"A lazarhouse it seemed, wherein were laid
Numbers of all diseased: all maladies
Of ghastly spasm, and racking torture: qualm
Of heart-sick agony—all feverous kinds—
Dropsies, and asthmas, and heart-racking rheums.
Dire was the tossing, deep the groans: despair
Tended the sick, busiest from couch to couch;
And over them triumphant Death his dart
Shook—but delayed to strike."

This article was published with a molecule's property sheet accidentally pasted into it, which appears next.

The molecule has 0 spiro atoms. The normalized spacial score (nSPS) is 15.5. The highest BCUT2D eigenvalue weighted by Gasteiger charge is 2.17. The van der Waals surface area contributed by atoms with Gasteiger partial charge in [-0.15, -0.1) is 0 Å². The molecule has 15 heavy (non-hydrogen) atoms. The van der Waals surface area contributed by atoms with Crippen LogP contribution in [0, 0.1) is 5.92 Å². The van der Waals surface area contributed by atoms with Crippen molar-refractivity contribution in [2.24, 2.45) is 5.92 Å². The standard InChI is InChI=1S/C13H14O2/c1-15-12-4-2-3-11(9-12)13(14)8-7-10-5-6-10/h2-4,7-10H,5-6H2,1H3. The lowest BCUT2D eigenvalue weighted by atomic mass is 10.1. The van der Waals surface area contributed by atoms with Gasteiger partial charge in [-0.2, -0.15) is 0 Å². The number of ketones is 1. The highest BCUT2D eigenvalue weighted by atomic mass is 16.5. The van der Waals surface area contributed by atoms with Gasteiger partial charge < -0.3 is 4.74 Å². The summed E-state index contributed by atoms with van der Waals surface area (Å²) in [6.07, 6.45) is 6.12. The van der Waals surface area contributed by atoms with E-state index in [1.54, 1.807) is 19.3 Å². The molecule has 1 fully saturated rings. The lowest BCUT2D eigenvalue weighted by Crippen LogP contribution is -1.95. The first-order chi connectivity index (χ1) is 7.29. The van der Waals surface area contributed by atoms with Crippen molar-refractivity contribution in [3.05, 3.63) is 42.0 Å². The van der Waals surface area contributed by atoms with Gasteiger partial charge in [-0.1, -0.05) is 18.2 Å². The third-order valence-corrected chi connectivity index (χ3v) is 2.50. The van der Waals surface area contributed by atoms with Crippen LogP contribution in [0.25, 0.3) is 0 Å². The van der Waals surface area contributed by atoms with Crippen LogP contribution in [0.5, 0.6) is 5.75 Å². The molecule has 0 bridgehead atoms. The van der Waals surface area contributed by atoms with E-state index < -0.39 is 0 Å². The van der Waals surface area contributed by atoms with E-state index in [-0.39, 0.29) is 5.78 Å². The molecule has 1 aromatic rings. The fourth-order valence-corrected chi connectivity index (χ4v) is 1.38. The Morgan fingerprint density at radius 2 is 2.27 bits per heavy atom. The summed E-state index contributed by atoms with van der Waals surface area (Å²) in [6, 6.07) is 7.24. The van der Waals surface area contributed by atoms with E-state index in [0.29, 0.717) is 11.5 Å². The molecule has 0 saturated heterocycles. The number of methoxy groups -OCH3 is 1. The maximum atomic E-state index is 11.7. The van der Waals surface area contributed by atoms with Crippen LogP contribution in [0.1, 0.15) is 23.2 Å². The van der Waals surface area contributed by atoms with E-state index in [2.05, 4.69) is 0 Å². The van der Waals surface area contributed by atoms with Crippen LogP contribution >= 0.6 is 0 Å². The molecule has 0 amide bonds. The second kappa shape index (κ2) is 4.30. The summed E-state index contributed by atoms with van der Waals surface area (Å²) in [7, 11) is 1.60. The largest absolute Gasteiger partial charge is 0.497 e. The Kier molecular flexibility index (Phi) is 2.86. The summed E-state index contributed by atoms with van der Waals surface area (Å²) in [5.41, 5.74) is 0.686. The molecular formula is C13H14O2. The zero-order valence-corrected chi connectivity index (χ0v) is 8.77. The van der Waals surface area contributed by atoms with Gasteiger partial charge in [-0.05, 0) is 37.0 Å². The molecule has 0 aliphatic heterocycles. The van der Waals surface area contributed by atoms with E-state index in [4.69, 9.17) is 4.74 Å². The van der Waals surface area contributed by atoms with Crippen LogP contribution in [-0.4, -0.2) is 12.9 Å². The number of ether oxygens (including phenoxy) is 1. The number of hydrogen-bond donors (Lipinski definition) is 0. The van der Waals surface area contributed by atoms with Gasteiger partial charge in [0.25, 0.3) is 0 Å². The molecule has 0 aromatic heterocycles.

This is what those who claim a right to speak with authority tells us it costs in sheer disease; and which of you is so ignorant of English history, of English literature, of English life, as not to know, further, of noblest reputations stained, of glorious intellects ruined, of great souls embittered, of invaluable lives cut short? And what does it cost in crime? I will tell you, not as a surmise of my own, but on the recorded testimony, on the emphatic evidence of almost every judge and magistrate and recorder on the English bench. Remember that those arrested for drunkenness do not furnish one-tithe of the drunkards, and then shudder to hear that in one year alone 203,989 were arrested for crimes in which drunkenness was entered as a part of the charge, and that last year 5,131 women—only think of that, and page 12 of all the hideous degradation, all the unspeakable horror, which it implies—were arrested for drunkenness in Middlesex alone. In every province, in every county, in every great city of the United Kingdom, it has been stated from the seat of justice again and again that but for drunkenness there would not be in England one-tenth of the existing crime. It is getting a hideous common-place of judges. Only a few days ago Lord Coleridge said at Durham that but for drink we might shut up nine-tenths of our gaols. Last week was brought up before Mr. Justice Manisty, at Manchester, a wretched creature in man's semblance, who, as though he were worse than a natural brute beast made to be taken and destroyed, had brutally kicked to death a wife far advanced in pregnancy, and the judge, in sentencing him to the gallows, said, "You have been found guilty of the crime of wilful murder, your victim being your own wife. You are a sad, sad instance of the consequences of indulging in drink, which has brought you to this fearful condition. It is only owing to God's mercy that this has not brought many more into a similar case. I am afraid if this vice continues to be indulged in as it now is, that many more will stand in a like position to you. Oh, that we could by administering the law put an end to it." Ah, he might well say that; but dare you blink such testimony? Do you think that they say these things rashly? And if you will not listen to the reiterated warnings of the judges in their ermine, will you listen to the noble-hearted missionaries, who tell us what drink costs to the glory of England in the execration of her name over whole continents, and the ruin of her efforts among whole populations? Could I summon the Maories of New Zealand—once so healthy that you might smite a man with a broad axe, and in a few days he would be well, now, in the language of a high Government official, "almost as bad as the English, polluted and contaminated by their drink,"—what would they say? If I could summon the Indians of North America, once not unhappy, now degraded, maddened, exterminated by our accursed fire-water, what would they say? They have said that because of it they spit at the name of Christian. If we ask the Mahometans what do they say? Is there a Christian in England with conscience so dead, with heart so rough, with cheek so brazen, as not to blush when he hears that if they see one of their number drunk they have been heard to say, "He has left Mahomet, and gone to Jesus." If we ask the Hindoos what do they say? They have said by the lips of their eloquent representative, Keshub Chunder Sen, that all the splendid benefits of our English rule in India have been nullified and counterbalanced by our teaching them the use of beer and brandy; that the wailing of widows rends the air of India with curses against the British Government for having introduced this thing. And, page 13 again, from the Southern Sea the voice of yet another missionary says to us:—"If you love missions, help, help to dethrone this demon of intemperance—our reproof before the heathen, the blight of our infant churches." And oh, sirs, when you hear such things, are we not—we, the sons of proud, glorious, free England—are we not to our burning infamy what one has called us, the drunken Helots of the world.